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Tigers’ Chadd played big role in getting Lester, Miller to MLB

Chris McCosky
The Detroit News
David Chadd

Detroit – It is a baseball scout’s lot in life to live out his failures publicly and celebrate his successes quietly, without much fanfare.

Nobody knows that better than David Chadd, the Tigers’ assistant general manager and long-time director of amateur scouting. His buttons had to be bursting last week as he watched two players he helped get drafted – Cubs pitcher Jon Lester (shared with Javier Baez) and Indians reliever Andrew Miller – win NLCS and ALCS MVP honors, respectively.

“It’s funny because it didn’t even dawn on me as I was watching it,” Chadd said. “Then afterward, I was like, ‘Man, I helped draft both of those guys.’”

There’s the answer to your trivia question: What, other than being left-handed, do Lester and Miller have in common? Both were scouted by and drafted into the big leagues on the recommendation of David Chadd.

“There’s a little bit of both – pride and validation,” Chadd said. “Obviously, you are happy for the players individually. You’re proud the decision you made at the time turned out to be the right one.

“Both took different paths to the Major Leagues. Andrew came up a starter and found his niche in the bullpen. Jon was always a starter, but he had to overcome the adversity and the obstacles off the field, his cancer. Just extremely happy and proud for both of them.”

Chadd was in his first season as the Red Sox scouting director in 2002 when area scout Gary Rajsich (now the Orioles’ scouting director) began praising a left-handed high school pitcher from Tacoma, Washington.

“We’d gotten reports on Jon from the summer and fall, but in the spring (of his senior season) he got off to a slow start,” Chadd said. “Plus, he had made a commitment to Arizona State. I really didn’t see him until his last start.

“I told Gary, ‘If you think we have a chance, let me know.’”

Andrew Miller

Rajsich, an ASU alumn, and the Red Sox national scout Ray Crone (now with the Tigers) were persistent.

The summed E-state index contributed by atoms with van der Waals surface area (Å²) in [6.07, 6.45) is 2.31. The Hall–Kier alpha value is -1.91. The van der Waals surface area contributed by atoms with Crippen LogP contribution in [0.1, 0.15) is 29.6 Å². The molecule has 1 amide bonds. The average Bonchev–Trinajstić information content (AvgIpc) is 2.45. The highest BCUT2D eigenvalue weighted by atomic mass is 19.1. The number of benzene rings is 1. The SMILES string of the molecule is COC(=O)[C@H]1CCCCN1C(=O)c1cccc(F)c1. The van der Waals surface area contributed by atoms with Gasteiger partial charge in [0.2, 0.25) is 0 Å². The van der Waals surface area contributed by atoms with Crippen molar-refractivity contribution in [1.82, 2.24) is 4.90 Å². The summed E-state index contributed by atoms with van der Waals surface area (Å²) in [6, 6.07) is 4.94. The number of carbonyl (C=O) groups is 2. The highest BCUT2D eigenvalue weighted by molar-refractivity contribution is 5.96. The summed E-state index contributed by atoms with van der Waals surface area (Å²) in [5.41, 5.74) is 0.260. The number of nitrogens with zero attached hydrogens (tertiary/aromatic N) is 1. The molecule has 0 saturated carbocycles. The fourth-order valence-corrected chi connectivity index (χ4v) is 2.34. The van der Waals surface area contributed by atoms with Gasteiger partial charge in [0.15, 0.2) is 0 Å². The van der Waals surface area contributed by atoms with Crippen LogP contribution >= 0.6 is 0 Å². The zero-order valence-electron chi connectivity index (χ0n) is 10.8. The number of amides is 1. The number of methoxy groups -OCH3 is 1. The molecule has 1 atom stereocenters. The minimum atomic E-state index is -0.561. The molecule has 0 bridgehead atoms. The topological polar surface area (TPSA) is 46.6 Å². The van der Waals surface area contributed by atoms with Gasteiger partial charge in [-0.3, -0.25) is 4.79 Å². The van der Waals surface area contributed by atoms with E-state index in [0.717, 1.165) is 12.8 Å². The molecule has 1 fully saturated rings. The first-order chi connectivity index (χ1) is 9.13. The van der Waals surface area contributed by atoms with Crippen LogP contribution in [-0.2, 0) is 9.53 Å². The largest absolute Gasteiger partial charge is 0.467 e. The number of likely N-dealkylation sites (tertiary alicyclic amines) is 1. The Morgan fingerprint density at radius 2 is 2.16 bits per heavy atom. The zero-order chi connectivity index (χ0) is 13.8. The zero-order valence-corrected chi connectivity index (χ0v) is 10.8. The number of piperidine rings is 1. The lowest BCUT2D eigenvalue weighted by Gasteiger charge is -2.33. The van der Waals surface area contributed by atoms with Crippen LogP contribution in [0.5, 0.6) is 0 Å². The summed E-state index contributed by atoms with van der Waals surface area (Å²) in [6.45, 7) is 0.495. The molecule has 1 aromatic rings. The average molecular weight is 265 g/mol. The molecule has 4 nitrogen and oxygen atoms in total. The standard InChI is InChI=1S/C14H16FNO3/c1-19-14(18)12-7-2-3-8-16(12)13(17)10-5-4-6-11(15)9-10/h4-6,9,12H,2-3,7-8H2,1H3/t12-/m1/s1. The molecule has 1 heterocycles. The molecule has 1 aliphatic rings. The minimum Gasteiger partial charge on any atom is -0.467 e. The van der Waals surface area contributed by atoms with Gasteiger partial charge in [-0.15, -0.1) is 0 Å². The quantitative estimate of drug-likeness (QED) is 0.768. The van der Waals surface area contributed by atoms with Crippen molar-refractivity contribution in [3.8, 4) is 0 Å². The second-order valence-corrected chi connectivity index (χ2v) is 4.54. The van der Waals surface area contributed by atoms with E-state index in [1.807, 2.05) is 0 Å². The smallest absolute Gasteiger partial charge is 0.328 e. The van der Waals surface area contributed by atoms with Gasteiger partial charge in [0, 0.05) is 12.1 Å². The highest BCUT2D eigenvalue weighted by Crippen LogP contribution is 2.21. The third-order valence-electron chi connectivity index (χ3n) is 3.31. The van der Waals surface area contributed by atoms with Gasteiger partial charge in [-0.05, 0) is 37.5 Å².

“Ray said, ‘You better get out here because I think we have a chance,’” Chadd said.

Chadd flew out to Tacoma, saw Lester pitch the last game of his high school career and, with the 57th pick – the 16th of the second round – the Red Sox selected Lester.

“That was our first pick that year; we didn’t have a first round pick,” Chadd said. “He had an up and down senior year, which is probably why he slid to where we were. Plus, his commitment to ASU was strong. We paid a little bit more to sign him, but looking back, it was well worth it.”

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The Tigers in 2002 made two picks before the Red Sox selected Lester. They took shortstop Scott Moore in the first round and outfielders Brent Clevlen in the second round.

“Jon was more of a projectable lefty,” Chadd said. “He wasn’t throwing hard then like he does now. He was maybe 87 mph to touching 90. Very loose, very easy (delivery). A strike-thrower in high school. Very athletic. So we were projecting what he’d be in three or four years.”

Lester made his big-league debut with Red Sox in 2006, going 7-2 in 15 starts. And after battling cancer, he went on to win 110 games, earn a pair of championship rings and make three All-Star teams in nine seasons.

Not that Chadd didn’t experience some initial buyer’s remorse.

“I remember I went to Fort Myers to see his first bullpen,” Chadd said. “The ball was coming out like 84-85 mph and I’m thinking, ‘Oh my.’ But you could see the delivery and the arm action. You could see how intense the guy was and how focused he was on who he wanted to be.

“That’s what you saw.”

Jon Lester

A couple of Red Sox developmental staffers also watched the same bullpen and congratulated Chadd.

“They told me, ‘This guy is going to be something special,’” he said.

The drafting of Miller in 2006 was more of a no-brainer. Chadd was the Tigers director of amateur scouting and Miller, pitching at North Carolina, was the scourge of college baseball. He was Baseball America’s College Player of the Year and he won the Roger Clemens Award.

The Tigers took him with the sixth overall pick, ahead of Clayton Kershaw, Tim Lincecum and Max Scherzer.

“I saw Andrew pitch a no-hitter in high school,” Chadd said. “He just dominated his amateur career at every level. We drafted him as a starter, and obviously he’s found his niche out of the bullpen.  But a guy with that much talent, you want to exhaust every effort for him to be successful as a starting pitcher.”

Miller made his Tigers’ debut the same summer he was drafted and in 2007 was in the trade that brought Miguel Cabrera to the Tigers.

“It’s funny,” Chadd said. “With Jon, once he found his cutter, that’s when his development really took off. With Andrew, once he got to the bullpen, that’s when he really took off. You just never know.

“With both, it was a total departmental effort. It’s not just me taking the credit. Sometimes they work out and sometimes they don’t. But with these two guys, the word you said – validation – that’s the big thing for me.”

Twitter @cmccosky